Now, say what you will about Christianity, but it did become the world's largest religion in a relatively short period of time, and the teachings of a certain Galilean preacher did come to be regarded as the word of God for millions (even billions) of people all over the people. I don't think anyone can truthfully say that finding out how this came to be is not even a little bit intriguing and interesting - though obviously the extent will differ from person to person. That's why I really like to learn about Early Christianity, and the history of other world religions. I find it incredibly fascinating.

 

Now, I think the reason a lot of scientifically literate folks (and I'm one of those myself, so I know what it's like) tend to look down on history is because - as you allude to in your post - there are different standards of evidence at work.

In hard sciences like physics or chemistry we can usually test phenomena as many times as we like, and in pretty much whatever quantities we like. If we missed something or are not 100% sure, we just go back and do it again. In sciences like history, things are obviously not that simple, and we can only work with what we have. Sometimes that means having to draw inferences from very limited amounts of source material, and sometimes it means recognising that it's impossible to draw inferences at all. Even when historians talk about a multitude of sources for an event in the ancient world, we're usually not talking about more than half a dozen - we consider that a lot.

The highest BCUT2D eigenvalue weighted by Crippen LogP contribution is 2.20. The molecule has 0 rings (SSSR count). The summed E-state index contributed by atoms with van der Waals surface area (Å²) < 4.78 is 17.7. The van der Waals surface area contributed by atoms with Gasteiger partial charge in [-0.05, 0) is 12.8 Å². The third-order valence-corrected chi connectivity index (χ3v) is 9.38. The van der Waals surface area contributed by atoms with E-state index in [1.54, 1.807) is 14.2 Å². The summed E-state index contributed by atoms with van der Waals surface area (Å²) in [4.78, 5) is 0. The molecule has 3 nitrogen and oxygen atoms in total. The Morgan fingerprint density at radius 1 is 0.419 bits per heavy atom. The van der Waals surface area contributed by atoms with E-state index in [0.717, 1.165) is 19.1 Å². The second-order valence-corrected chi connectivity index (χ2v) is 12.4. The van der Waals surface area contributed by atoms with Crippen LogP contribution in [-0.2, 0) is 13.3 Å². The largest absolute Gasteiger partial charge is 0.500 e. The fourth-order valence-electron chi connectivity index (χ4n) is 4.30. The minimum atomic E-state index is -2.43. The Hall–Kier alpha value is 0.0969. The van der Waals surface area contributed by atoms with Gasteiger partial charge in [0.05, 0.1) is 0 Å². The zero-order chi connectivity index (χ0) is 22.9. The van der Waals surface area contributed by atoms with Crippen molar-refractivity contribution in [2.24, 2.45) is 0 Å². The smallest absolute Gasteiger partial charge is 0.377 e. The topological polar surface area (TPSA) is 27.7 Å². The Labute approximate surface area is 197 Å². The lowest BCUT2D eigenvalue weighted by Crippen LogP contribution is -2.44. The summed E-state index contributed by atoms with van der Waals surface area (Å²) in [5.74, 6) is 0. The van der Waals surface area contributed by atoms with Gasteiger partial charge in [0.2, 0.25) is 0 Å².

It's probably for this reason that historians and history enthusiasts often face the charge that they can't prove x or y. You for instance note that nothing Jesus ever said can ever be 'proven'. Well, OK, but historians don't prove anything most of the time: what they do is contrast and compare evidence. Depending on your definition of proving, we can't prove that Caesar said anything at all either. We can't prove that Hannibal defeated the Romans at Trebia. We can't prove that George Washington is the founder of the United States. In fact, unless we have explicit video documentation (which is obviously very rare) we can't prove anything about pretty much any figure who has ever existed on this planet.

 

The thing is, the methods of historical analysis don't require us to prove anything in that manner: they just require marshalling evidence for your case, and trying to make a better case than competing theories. And some cases will be better than others; and some are so well supported that it becomes silly to try to deny them.

Using reasonable standards of historical analysis, I think we can make a case about who Jesus most likely was that goes further than simply seeing that he's a guy who got crucified. And I think people can learn a lot from doing so.

 

In fact, I think I could argue on that basis that for the general public, a workable knowledge of history and understanding how historical skepticism is performed, is even better than understanding how science works and what principles science uses. Though knowing about both is obviously preferable.